Written by Charlotte Smith
They’ve Gotta Have Us is a docuseries of three episodes on Netflix charting the history of Black Cinema. The series interviews a host of esteemed black figures from on and off screen in Hollywood from pioneer Harry Belafonte to recent Black Lives Matter activist John Boyega.
The series starts with the history of black cinema, consisting of only one or two black actors amid a very white Hollywood. Chief among them is Belafonte, who broke social taboos by portraying a romantic lead in a time when the 1934 Hays Code forbade showing sexual relations between races on screen. Hattie McDaniels, the first black actor to win an Oscar for her role in Gone With The Wind, is also discussed. Another is Sydney Poitier, who was described in the documentary as one of ‘America’s most beloved actors’ during the height of the Civil Rights Movement due to his positive role models.
A key theme running through all three episodes is that of stereotyping. Many roles for black actors were subservient – maids and butlers – and black talent behind the camera was almost non-existent. They had to rely on white writers, producers and directors for a long time, who often only made ‘one black movie a year’.
This started to change with the arrival of independent filmmaker Spike Lee, who was very different to anyone who had come before him and inspired a generation of filmmakers who came after. He aimed to tell stories his way, despite tiny amounts of budget. His 1992 drama Malcolm X had its budget cut after he was attached and he often had to find funding elsewhere – his first feature length film She’s Gotta Have It was financed partially by actor Laurence Fishbourne.
Spike Lee’s influence led into episode 2, which charted the rise of blaxploitation movies, often set in gritty and urban landscapes. Rap and hip-hop were huge cultural influences on this movement. During this period of rethinking race relations, Hollywood were becoming more open to black actors in leading roles but many stereotypes of thugs, drugs and prostitutes still persisted. The black best friend was a common character. A common saying at the time was ‘black films don’t sell foreign’, meaning they didn’t make money in foreign markets.
During this period, Gordon Parks’ film Shaft was one of the first ever to show a cool, black leading man in a Hollywood film. Black comedians such as Whoopi Goldberg and Eddie Murphy were some of the few who flourished, with Goldberg also starring in Steven Spielberg’s The Colour Purple. Denzel Washington became the game changer, managing to move from supporting character to lead actor by going for ‘everything Harrison Ford can’t do’. This led to a mix of genres, characters and films that weren’t always about race. This also opened doors for the talented stars of the hood movies that had been sidelined for years after the genre died out. Notably, James Earl Jones was cast in enormous franchise Star Wars as villain Darth Vader.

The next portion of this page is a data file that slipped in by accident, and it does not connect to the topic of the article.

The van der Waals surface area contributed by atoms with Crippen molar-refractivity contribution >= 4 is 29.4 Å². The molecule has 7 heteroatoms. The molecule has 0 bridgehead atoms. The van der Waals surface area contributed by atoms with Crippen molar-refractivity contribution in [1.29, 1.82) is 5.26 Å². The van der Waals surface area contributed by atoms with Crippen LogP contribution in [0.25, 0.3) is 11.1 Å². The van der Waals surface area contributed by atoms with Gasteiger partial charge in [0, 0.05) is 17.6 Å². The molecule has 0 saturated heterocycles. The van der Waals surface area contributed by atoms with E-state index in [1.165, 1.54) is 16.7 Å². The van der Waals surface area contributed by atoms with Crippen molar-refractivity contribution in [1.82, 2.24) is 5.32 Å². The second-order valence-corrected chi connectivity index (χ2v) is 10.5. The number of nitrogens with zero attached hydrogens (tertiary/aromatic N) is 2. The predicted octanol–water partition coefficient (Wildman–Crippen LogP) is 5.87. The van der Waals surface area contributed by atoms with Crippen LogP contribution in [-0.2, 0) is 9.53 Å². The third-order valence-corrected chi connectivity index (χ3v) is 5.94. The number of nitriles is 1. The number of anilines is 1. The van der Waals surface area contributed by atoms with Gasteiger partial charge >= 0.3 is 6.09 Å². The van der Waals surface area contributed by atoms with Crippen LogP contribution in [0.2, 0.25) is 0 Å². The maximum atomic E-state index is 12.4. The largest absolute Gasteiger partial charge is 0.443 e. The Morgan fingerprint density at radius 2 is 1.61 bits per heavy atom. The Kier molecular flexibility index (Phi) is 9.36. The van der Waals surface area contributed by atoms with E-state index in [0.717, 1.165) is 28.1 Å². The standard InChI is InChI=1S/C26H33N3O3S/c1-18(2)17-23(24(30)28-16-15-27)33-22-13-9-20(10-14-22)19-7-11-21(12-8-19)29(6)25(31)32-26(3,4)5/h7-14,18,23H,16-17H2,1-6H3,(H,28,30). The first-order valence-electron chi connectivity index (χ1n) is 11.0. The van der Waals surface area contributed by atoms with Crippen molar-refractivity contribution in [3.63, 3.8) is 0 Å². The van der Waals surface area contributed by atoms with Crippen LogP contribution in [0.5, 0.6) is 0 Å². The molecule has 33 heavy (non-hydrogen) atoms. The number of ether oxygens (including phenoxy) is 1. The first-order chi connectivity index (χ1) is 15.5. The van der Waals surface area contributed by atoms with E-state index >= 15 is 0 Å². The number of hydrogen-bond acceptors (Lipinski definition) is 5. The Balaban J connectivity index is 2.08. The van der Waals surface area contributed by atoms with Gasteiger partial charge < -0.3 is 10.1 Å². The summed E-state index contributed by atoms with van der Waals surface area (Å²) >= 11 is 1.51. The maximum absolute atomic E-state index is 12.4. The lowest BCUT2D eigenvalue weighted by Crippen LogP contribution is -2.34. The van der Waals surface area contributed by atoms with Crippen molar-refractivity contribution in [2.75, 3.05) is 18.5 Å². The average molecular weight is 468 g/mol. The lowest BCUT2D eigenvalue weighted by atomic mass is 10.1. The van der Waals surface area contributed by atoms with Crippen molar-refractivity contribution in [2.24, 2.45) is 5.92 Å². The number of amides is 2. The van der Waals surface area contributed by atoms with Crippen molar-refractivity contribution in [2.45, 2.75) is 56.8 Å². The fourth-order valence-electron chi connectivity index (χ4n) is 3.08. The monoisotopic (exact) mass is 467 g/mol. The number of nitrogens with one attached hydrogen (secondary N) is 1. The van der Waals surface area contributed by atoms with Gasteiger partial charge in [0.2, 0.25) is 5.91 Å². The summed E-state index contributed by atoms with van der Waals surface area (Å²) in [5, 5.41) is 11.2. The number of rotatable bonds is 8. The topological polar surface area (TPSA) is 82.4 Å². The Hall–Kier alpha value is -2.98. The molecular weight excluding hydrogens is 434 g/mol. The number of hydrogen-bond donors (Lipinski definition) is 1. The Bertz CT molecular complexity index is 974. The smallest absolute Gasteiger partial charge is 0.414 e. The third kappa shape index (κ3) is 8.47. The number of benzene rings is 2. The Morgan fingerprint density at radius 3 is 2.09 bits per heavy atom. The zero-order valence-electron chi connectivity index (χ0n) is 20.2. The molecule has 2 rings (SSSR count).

Episode 3 then looks at the spectrum of black-led films that have been made in more recent years. Despite often being categorised together as a genre, many of them could not be more different from each other. Many suffered from being marketed only to a black audience, such as A Secret Life of Bees which was based on a universally loved book, which had black characters in it. Black Panther is one credited as a cultural moment – a huge mainstream film focused on an advanced African civilisation without the influence of colonisation.
One point that came up several times in the documentary was the contribution of young British actors to this change. Many of these actors were interviewed and said they struggled to find parts in the UK, which led to them learning an American accent and aiming for parts in America instead. Despite racism in America being a huge issue, many described the racism in the UK as much harder to fight due to it being less upfront. David Oyelowo, the first black actor to play a Shakespearean King at the RSC, stated many national newspapers and an Oxford don criticised the casting.
Oyelowo has since appeared in many American films, notably Disney’s Queen of Katwe and as Martin Luther King in Selma. He is joined by star of the Oscar winning Get Out, Daniel Kaluuyla and Star Wars’ John Boyega, who again suffered backlash including being shrunk on a Chinese Star Wars poster.
Selma was directed by Ava DuVernay, who was the fifth director to take on the film. She turned it around, making King the lead instead of Lyndon B Johnson and elevating the roles of the women in the film. She is one of very few black female directors, who still struggle against the Hollywood system. However, at long last things are changing behind the scenes, helped by black actors setting up production companies and financing films.
The documentary ends on a positive note, focused on the changing landscape. The now historic Oscars moment, of Moonlight winning the Oscar for Best Picture ends the documentary.
Created by Thomas Sanders.